I ran into a little problem awhile back. We were using some borrowed dressers that the owners needed back, so I started searching for some replacements. I wanted something French country and curvy, and when I stumbled upon two dressers on KSL (Utah’s Craigslist) for $150, I was super excited. We went out and bought them, hauled them home, and then I realized that CRAP–these are not solid wood (as claimed to be by the original owners) they were all veneer! No wonder they were so shiny! I like to think that I can tell the difference, but it was dark when we got them.
I had this uncomfortable feeling in my stomach, feeling like I’d blown $150 on some crummy dressers, but after a little research, I decided to go for painting the veneer. I’ve painted veneer before–yes, with chalk paint, and it didn’t work very well. It just scratched right off. So I decided to follow procedure to the T. So follow along, and I will tell you how to paint laminate and veneer.
First, (after removing all the hardware) I lightly sanded down the surface. I have a hard time not sanding at all, after one too many bad experiences. What’s a few minutes sanding? Then I wiped them down and used a Deglosser. After that, I used an oil-based primer (Kilz brand) and rolled on 2 coats.
Now here is the crucial part which I have never taken stock in before…letting the primer dry for a full 7 days before putting on the real paint. It is tempting to skip this, but I did not want these dressers to turn out badly. I needed to redeem myself for the dumb purchasing error I’d made. So I waited. Paint takes longer to cure than you realize. I think I ended up waiting more like 10 days because of bad weather.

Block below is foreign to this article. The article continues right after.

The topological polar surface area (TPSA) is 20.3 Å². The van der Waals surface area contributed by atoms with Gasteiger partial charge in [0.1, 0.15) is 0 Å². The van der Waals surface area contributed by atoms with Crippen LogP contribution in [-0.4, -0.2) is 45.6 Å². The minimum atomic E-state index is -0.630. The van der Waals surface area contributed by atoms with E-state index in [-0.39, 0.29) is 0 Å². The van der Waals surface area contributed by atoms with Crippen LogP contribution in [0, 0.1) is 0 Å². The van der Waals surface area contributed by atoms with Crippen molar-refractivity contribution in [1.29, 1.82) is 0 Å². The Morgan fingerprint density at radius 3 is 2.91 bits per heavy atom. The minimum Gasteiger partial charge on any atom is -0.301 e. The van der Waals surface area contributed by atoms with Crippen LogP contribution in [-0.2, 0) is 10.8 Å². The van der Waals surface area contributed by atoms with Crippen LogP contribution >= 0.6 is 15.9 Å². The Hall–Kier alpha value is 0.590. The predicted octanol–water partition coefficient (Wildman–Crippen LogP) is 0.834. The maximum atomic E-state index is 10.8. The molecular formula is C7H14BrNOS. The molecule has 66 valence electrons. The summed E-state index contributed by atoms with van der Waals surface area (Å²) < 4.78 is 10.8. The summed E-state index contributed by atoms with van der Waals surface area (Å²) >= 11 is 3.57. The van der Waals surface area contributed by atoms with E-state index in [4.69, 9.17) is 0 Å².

I lightly sanded the primer and wiped it again. Then I used my new paint sprayer to spray all those drawers and dressers. My sprayer is great–I will save that for another post.
I sprayed 3 coats and let it dry for a few more days. I then lightly distressed and sanded it again. Then I sprayed a polyethylene coat to seal it. I also decided to spray the hardware gold since the fake gold on it was flaking off pretty badly. I will probably replace it in awhile, but there are a lot of handles and that will add up $, so I’m going to wait on that.
Now for the real question: How has it held up? I didn’t really want to push my luck by taking a rake to it but so far it hasn’t chipped once. It has helped up beautifully and the fresh coat of paint looks amazing on it. Believe me when I say, this is a fool-proof way to get what you want. If you are painting laminate, don’t skip steps because it is worth your extra effort. If you take shortcuts you will end up regretting it, I promise.
How to Paint Laminate and/or Veneer:
- Sand & Degloss surface
- Oil-based Primer
- Let primer cure for 7 days (no less!)
- Paint over primer, several coats
- Seal with poly or wax